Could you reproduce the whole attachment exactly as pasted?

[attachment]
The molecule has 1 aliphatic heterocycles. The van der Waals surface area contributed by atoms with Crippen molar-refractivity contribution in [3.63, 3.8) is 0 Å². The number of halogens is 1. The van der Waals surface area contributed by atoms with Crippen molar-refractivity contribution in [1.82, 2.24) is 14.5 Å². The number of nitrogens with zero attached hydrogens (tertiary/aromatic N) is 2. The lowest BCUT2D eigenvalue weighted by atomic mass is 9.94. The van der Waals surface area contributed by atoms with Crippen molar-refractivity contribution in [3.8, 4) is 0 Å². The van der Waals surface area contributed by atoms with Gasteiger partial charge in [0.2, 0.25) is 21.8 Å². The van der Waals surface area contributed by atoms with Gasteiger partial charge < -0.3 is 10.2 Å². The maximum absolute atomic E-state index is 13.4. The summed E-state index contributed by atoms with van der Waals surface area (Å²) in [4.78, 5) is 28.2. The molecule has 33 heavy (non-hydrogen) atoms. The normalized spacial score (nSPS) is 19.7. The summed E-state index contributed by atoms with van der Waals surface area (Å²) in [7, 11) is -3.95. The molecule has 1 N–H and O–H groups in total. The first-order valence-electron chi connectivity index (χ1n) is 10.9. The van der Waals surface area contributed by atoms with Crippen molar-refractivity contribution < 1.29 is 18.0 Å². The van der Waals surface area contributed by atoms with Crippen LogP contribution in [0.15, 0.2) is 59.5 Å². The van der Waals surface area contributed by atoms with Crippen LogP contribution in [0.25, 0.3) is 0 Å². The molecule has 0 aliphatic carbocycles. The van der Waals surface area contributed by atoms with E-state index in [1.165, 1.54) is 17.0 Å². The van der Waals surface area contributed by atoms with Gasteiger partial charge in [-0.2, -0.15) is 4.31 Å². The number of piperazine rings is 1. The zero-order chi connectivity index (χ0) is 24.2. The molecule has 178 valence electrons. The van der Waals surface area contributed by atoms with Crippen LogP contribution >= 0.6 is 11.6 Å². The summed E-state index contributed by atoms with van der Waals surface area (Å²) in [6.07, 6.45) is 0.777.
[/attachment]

The molecule has 1 aliphatic heterocycles. The van der Waals surface area contributed by atoms with Crippen molar-refractivity contribution in [3.63, 3.8) is 0 Å². The number of halogens is 1. The van der Waals surface area contributed by atoms with Crippen molar-refractivity contribution in [1.82, 2.24) is 14.5 Å². The number of nitrogens with zero attached hydrogens (tertiary/aromatic N) is 2. The lowest BCUT2D eigenvalue weighted by atomic mass is 9.94. The van der Waals surface area contributed by atoms with Crippen molar-refractivity contribution in [3.8, 4) is 0 Å². The van der Waals surface area contributed by atoms with Gasteiger partial charge in [0.2, 0.25) is 21.8 Å². The van der Waals surface area contributed by atoms with Gasteiger partial charge < -0.3 is 10.2 Å². The maximum absolute atomic E-state index is 13.4. The summed E-state index contributed by atoms with van der Waals surface area (Å²) in [4.78, 5) is 28.2. The molecule has 33 heavy (non-hydrogen) atoms. The normalized spacial score (nSPS) is 19.7. The summed E-state index contributed by atoms with van der Waals surface area (Å²) in [7, 11) is -3.95. The molecule has 1 N–H and O–H groups in total. The first-order valence-electron chi connectivity index (χ1n) is 10.9. The van der Waals surface area contributed by atoms with Crippen molar-refractivity contribution < 1.29 is 18.0 Å². The van der Waals surface area contributed by atoms with Crippen LogP contribution in [0.15, 0.2) is 59.5 Å². The van der Waals surface area contributed by atoms with Crippen LogP contribution in [0.25, 0.3) is 0 Å². The molecule has 0 aliphatic carbocycles. The van der Waals surface area contributed by atoms with E-state index in [1.165, 1.54) is 17.0 Å². The van der Waals surface area contributed by atoms with Gasteiger partial charge in [-0.2, -0.15) is 4.31 Å². The number of piperazine rings is 1. The zero-order chi connectivity index (χ0) is 24.2. The molecule has 178 valence electrons. The van der Waals surface area contributed by atoms with Crippen LogP contribution >= 0.6 is 11.6 Å². The summed E-state index contributed by atoms with van der Waals surface area (Å²) in [6.07, 6.45) is 0.777.